How Tish James is taking on Big Tech
How Tish James is taking on Big Tech
As bipartisan concern mounts over whether tech giants are suppressing competition, House Judiciary Committee Chairman Jerry Nadler has opened an investigation into whether current antitrust laws are at all effective at regulating tech companies. But given that Nadler and other members of Congress are a bit busy with other proceedings these days, it may be left to New York Attorney General Letitia James to get the job done. That job – addressing whether tech behemoths have grown too big for our own good – is of course not something James can get done on her own, which is why large coalitions of attorneys general have formed to investigate companies including Google and Facebook.
“We do have a renewed focus on mergers and anticompetitiveness, not only in the tech industry but in other industries as well,” James said in June at a press conference announcing a lawsuit to block a merger between telecommunications companies T-Mobile and Sprint over concerns that the union will hurt competition in the industry. “We’re going to take a critical eye on a number of mergers going forward.”
Tim Wu, a professor at Columbia Law School and author of the book “The Curse of Bigness: Antitrust in the New Gilded Age,” said that state attorneys’ general focus on antitrust issues is not something that was born with the advent of Big Tech, but reaches back to cases like Standard Oil. But on issues like the T-Mobile and Sprint merger, Wu said, state-level action comes in part from the severity of the cases and a federal dereliction of duty. And while the federal government has been more active on Big Tech issues, he said, there is some uncertainty about where President Donald Trump stands on antitrust questions in cases like Google or Facebook. “The Trump administration has a history of looking for quid pro quos,” he said. “I think states feel like they're the backup.”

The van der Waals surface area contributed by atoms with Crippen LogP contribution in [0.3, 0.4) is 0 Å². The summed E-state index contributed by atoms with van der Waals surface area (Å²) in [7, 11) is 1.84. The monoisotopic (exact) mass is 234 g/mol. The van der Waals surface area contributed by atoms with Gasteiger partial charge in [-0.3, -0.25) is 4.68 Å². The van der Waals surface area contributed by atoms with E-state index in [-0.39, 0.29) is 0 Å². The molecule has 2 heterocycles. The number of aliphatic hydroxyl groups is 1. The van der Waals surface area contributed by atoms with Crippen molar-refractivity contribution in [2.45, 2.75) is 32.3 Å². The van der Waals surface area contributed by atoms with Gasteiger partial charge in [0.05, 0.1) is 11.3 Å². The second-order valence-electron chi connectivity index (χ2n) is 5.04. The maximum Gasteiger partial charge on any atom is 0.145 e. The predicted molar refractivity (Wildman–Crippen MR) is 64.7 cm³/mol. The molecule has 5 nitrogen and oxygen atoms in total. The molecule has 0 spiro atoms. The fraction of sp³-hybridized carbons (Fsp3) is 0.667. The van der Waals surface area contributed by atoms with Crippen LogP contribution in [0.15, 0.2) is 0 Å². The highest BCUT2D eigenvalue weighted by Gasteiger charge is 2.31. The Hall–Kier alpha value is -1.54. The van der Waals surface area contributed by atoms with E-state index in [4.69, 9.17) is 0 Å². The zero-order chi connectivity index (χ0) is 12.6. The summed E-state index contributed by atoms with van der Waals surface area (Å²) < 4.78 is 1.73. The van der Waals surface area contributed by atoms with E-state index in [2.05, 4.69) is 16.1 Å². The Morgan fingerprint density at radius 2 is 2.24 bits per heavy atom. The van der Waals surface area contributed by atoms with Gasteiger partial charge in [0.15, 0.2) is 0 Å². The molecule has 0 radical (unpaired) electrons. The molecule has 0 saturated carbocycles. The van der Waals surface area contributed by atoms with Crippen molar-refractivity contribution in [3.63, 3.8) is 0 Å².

Wu, who worked under former New York Attorney General Eric Schneiderman as senior enforcement counsel, credited both James and staff – like antitrust bureau head Beau Buffier – with leading on antitrust issues. “I worked in those offices, and if the person at the top is not into this stuff, it doesn’t happen,” Wu said of James. He also noted that James and her staff have been successful in leading large bipartisan coalitions like the one probing Facebook.
While antitrust may continue to be a focus for James in the long run, the office may have its plate full now, Wu said. “They’re hunting elephants. If you have two elephants charging at you, adding a third or fourth is at some point going to strain the resources there,” he said, mentioning James leading the actions against Facebook and T-Mobile/Sprint in particular. “I gotta give the New York AG’s office (credit),” Wu added. “They are bringing back the tradition of the trust buster, of sort of the fearless public servants who ride into the battle despite the great dangers, even to their careers.”
City & State rounded up the details on these antitrust actions as well as some of the other ways James has managed to crack down on issues like data privacy and questions about emerging technologies like cryptocurrency.
T-Mobile/Sprint – A controversial merger between two of the country’s largest telecom companies (T-Mobile and Sprint) has gotten nearly all the way through a demanding gauntlet of obstacles, such as Federal Communications Commission and Justice Department approval processes. Now, only one real obstacle remains, and that’s James and a cadre of other state attorneys general. Following a 2018 investigation into the merger by former New York Attorney General Barbara Underwood, James is now co-leading a lawsuit with California Attorney General Xavier Becerra, on the grounds that the merger of T-Mobile and Sprint – the third and fourth largest telecom companies in the nation – would hurt competition and raise prices, among other concerns. But in recent weeks, a few states have dropped out of the coalition after reaching settlements with T-Mobile, including Texas and Colorado.